The Bad – There were delays in getting the Liquidator appointed as the Fund had many outstanding statutory requirements that needed to be brought up to date first.  The Rules of the Fund further had to be amended to allow for the appointment of a Liquidator and the Fund’s assets were invested in non-compliant and illiquid asset classes.

These delays started getting members impatient who already got wind of “imminent” cash pay-outs.

The Good – With effective and pro-active support to the Liquidator, the Union Leadership assisted with communication to their members to manage expectations regarding the liquidation process.  The legal issues were resolved and no objections were received from any stakeholders in liquidation, thereby drawing a line under a history that was fraught with operational and financial risks.

The FSCA further assisted with quick turn-around times and the Preliminary Liquidation Accounts were prepared, submitted, advertised and approved for payment to more than 2 000 members within 4 months from appointment of the Liquidator.

The Ugly – The state of the Fund’s affairs created significant initial pressure on the process.  Was it not for the close cooperation between the Liquidator, Union Leaders and the FSCA, this could have turned out very ugly very quickly.  There have been known past instances where the offices of the FSCA were occupied or where a Liquidator was physically held hostage by disgruntled members who insisted on the immediate payment of their benefits!

Another less tangible but truly ugly consequence of this case, which will only be evident when these members reach retirement age, is that there were almost zero preservation of retirement benefits once members were given access to cash benefits through liquidation.

Lessons learnt

  • Through liquidation, the Trustees can achieve complete closure on any legacy legal and administrative issues that could have haunted the Fund in future.

  • Management of stakeholders’ expectation through proper cooperation and communication is key to the successful completion of any termination process, not only liquidation.

  • Be wary of assets which are illiquid, e.g. infrastructure bonds or private equity investments, where the costs of early termination can be significant.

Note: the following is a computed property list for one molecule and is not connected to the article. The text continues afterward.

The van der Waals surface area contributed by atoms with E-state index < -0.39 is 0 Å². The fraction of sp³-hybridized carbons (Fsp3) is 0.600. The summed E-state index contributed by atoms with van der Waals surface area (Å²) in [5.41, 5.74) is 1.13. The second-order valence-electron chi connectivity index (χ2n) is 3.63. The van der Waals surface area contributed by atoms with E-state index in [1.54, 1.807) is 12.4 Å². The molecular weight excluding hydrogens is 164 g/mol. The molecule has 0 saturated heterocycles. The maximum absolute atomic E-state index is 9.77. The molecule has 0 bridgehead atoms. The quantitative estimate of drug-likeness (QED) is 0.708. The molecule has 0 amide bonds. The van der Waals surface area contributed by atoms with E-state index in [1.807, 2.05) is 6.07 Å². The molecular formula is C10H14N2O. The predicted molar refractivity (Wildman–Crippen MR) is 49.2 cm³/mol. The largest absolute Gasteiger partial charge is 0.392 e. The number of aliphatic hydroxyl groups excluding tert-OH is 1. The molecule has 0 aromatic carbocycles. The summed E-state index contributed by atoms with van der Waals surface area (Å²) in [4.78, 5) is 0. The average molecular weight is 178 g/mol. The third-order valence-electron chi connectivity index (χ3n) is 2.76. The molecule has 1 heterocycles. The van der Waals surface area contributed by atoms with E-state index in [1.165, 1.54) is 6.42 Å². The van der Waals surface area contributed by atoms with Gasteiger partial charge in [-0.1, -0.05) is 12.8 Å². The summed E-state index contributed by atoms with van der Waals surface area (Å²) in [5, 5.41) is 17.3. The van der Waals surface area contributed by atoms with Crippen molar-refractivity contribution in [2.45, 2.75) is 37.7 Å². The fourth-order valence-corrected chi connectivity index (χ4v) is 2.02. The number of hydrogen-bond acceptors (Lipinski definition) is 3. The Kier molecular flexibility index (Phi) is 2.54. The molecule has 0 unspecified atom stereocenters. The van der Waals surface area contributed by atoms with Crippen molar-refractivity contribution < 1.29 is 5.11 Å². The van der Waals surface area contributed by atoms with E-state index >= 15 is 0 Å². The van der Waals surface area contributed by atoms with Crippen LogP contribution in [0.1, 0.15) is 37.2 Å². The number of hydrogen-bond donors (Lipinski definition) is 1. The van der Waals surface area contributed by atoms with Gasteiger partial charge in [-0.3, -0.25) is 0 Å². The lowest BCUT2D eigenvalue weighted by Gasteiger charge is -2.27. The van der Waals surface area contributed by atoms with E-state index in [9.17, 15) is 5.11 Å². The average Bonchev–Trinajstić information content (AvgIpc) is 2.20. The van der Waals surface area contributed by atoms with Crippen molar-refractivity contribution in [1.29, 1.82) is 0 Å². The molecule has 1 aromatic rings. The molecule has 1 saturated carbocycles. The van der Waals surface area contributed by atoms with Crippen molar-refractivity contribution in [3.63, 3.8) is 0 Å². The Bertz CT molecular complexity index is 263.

• Trustees should keep their funds’ statutory affairs in order and make sure their rules allow for any eventuality.

  • The unfortunate reality is that members, almost without exception, prefer cash over preservation whenever they are presented with this option through liquidation.

“So-and-So and Sons Retirement Fund”

Natural death

Background – This was a small free-standing defined contribution retirement fund to a family owned business. The Fund only had a single orderly change of administrator in the past.  It is a well governed and stable fund that is exempt from the requirement to submit valuation reports.

Following a corporate merger, all employees are now contributing towards the “New Corporate Provident Fund” and contributions towards So-and-So’s fund ceased.  All benefits were subsequently transferred and the fund was reduced to an empty shell a couple of months after the merger.  An application was submitted to the Authority for the Fund to be deregistered.

The Good – For all practical reasons, the transfer of benefits from the one fund to the other was a mere formality as far as members were concerned.  The transfer costs were minimal and all benefits were fully preserved.  This could be the scenario for the vast majority of funds that are terminated.

The Bad – The Free-standing DC Fund has still not been deregistered, some 6 years later.  And not due to a lack of trying from the Trustees or their advisors, but unfortunately the Authority has not processed this deregistration to date.

The Ugly – While awaiting deregistration, the orphaned child of a former deceased employee came to light who was owed part of her father’s benefit upon reaching maturity.  This benefit fell through the cracks during the change of administrators when it was supposed to be transferred to a Beneficiary Trust some 15 years ago.  This is therefore a 100% valid claim, but there are no assets left in the Fund to honour it.

The Trustees could therefore be held liable for failing their fiduciary duty to this beneficiary by transferring all the Fund’s assets, even if the Fund was already deregistered.

If the Fund was liquidated, the Trustees would not have faced any liability.  The liquidation process includes a formal opportunity for any beneficiaries to lodge any claims, or forever hold their peace.  However, this would have left the beneficiary without any recourse if she only lodged her claim after the liquidation was approved.

Luckily for all concerned, the generous employer settled this claim on behalf of the fund which let the Trustees off the hook without any prejudice to the beneficiary.

Lessons learnt

  • The Section 14 transfer process can be quick and efficient and preserves members’ retirement savings.